11. Edward L. Glaeser & David Laibson & Bruce Sacerdote, 2002. "An Economic Approach to Social Capital," Economic Journal, Royal Economic Society, vol. 112(483), pages 437-458, November.
  12. Gustavsson, Magnus & Jordahl, Henrik, 2006. "Inequality and Trust in Sweden: Some Inequalities are More Harmful than Others," Ratio Working Papers 106, The Ratio Institute.
  13. Fehr, Ernst & Schmidt, Klaus M., . "A theory of fairness, competition, and cooperation," Chapters in Economics, University of Munich, Department of Economics.
  14. Buckley, Edward & Croson, Rachel, 2006. "Income and wealth heterogeneity in the voluntary provision of linear public goods," Journal of Public Economics, Elsevier, vol. 90(4-5), pages 935-955, May.
  15. Bruno Frey & Matthias Benz & Alois Stutzer, 2004. "Introducing Procedural Utility: Not Only What, but Also How Matters," Journal of Institutional and Theoretical Economics (JITE), Mohr Siebeck, Tübingen, vol. 160(3), pages 377-, September.
  16. Hans Peter Gruner & Giacomo Corneo, 2000. "Social Limits to Redistribution," American Economic Review, American Economic Association, vol. 90(5), pages 1491-1507, December.
  17. Sutter, Matthias & Kocher, Martin G., 2007. "Trust and trustworthiness across different age groups," Games and Economic Behavior, Elsevier, vol. 59(2), pages 364-382, May.
  18. Andrew E. Clark & David Masclet & Marie-Claire Villeval, 2008. "Effort and comparison income: experimental and survey evidence," LSE Research Online Documents on Economics 28502, London School of Economics and Political Science, LSE Library.
  19. Abhijit V. Banerjee & Esther Duflo, 2000. "Inequality and Growth: What Can the Data Say?," NBER Working Papers 7793, National Bureau of Economic Research, Inc.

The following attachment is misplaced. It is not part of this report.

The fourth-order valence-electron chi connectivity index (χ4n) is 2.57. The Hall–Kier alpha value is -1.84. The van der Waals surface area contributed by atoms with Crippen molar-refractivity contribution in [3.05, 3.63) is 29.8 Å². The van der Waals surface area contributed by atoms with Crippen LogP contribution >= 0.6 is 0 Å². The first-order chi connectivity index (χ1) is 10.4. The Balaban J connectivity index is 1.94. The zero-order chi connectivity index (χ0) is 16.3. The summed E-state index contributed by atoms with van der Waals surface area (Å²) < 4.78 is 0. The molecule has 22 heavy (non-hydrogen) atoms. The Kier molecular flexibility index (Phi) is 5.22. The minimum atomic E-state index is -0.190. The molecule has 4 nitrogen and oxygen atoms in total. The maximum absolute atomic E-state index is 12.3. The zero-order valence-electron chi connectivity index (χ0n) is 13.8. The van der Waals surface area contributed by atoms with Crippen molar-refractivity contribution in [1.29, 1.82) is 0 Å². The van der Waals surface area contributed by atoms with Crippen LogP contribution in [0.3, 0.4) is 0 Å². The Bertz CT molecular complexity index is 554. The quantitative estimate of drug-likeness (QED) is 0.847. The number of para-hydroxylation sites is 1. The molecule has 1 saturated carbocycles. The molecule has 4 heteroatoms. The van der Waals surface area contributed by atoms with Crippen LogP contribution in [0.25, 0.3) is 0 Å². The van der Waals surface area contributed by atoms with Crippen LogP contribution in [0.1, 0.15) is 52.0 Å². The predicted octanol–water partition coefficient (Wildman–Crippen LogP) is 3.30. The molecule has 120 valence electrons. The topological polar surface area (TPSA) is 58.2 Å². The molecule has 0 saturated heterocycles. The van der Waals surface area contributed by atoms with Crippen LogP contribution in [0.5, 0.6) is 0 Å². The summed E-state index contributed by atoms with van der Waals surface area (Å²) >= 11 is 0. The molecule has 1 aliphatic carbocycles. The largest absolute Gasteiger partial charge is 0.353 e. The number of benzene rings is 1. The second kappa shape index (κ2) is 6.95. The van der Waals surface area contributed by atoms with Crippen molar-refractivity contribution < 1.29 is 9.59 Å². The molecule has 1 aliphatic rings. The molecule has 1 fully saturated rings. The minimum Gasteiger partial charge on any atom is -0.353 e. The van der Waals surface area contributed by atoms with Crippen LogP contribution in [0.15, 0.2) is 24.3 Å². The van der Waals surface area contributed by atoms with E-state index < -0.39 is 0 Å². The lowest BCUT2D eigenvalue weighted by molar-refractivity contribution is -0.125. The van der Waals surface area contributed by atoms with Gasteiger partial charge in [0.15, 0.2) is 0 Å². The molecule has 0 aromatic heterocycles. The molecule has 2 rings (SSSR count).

20. Berg Joyce & Dickhaut John & McCabe Kevin, 1995. "Trust, Reciprocity, and Social History," Games and Economic Behavior, Elsevier, vol. 10(1), pages 122-142, July.
  21. Daniel Haile & Abdolkarim Sadrieh & Harrie A. A. Verbon, 2008. "Cross-racial envy and underinvestment in South African partnerships," Cambridge Journal of Economics, Oxford University Press, vol. 32(5), pages 703-724, September.
  22. Jim Engle-Warnick & Robert L. Slonim, 2001. "Inferring Repeated Game Strategies From Actions: Evidence From Trust Game Experiments," Economics Papers 2001-W13, Economics Group, Nuffield College, University of Oxford.
  23. Daniel Haile & Abdolkarim Sadrieh & Harrie A. A Verbon, 2006. "Cross-Racial Envy and Underinvestment in South Africa," CESifo Working Paper Series 1657, CESifo Group Munich.
  24. Kristin J. Forbes, 2000. "A Reassessment of the Relationship between Inequality and Growth," American Economic Review, American Economic Association, vol. 90(4), pages 869-887, September.
  25. Gary E Bolton & Jordi Brandts & Axel Ockenfels, 2005. "Fair Procedures: Evidence from Games Involving Lotteries," Economic Journal, Royal Economic Society, vol. 115(506), pages 1054-1076, October.
  26. Zak, Paul J & Knack, Stephen, 2001. "Trust and Growth," Economic Journal, Royal Economic Society, vol. 111(470), pages 295-321, April.
  27. Engle-Warnick, Jim & Slonim, Robert L., 2004. "The evolution of strategies in a repeated trust game," Journal of Economic Behavior & Organization, Elsevier, vol. 55(4), pages 553-573, December.
  28. Kenneth S. Chan & Stuart Mestelman & Rob Moir & R. Andrew Muller Moir, 1996. "The Voluntary Provision of Public Goods under Varying Income Distributions," Canadian Journal of Economics, Canadian Economics Association, vol. 29(1), pages 54-69, February.
  29. Frank, Robert H, 1985. "The Demand for Unobservable and Other Nonpositional Goods," American Economic Review, American Economic Association, vol. 75(1), pages 101-16, March.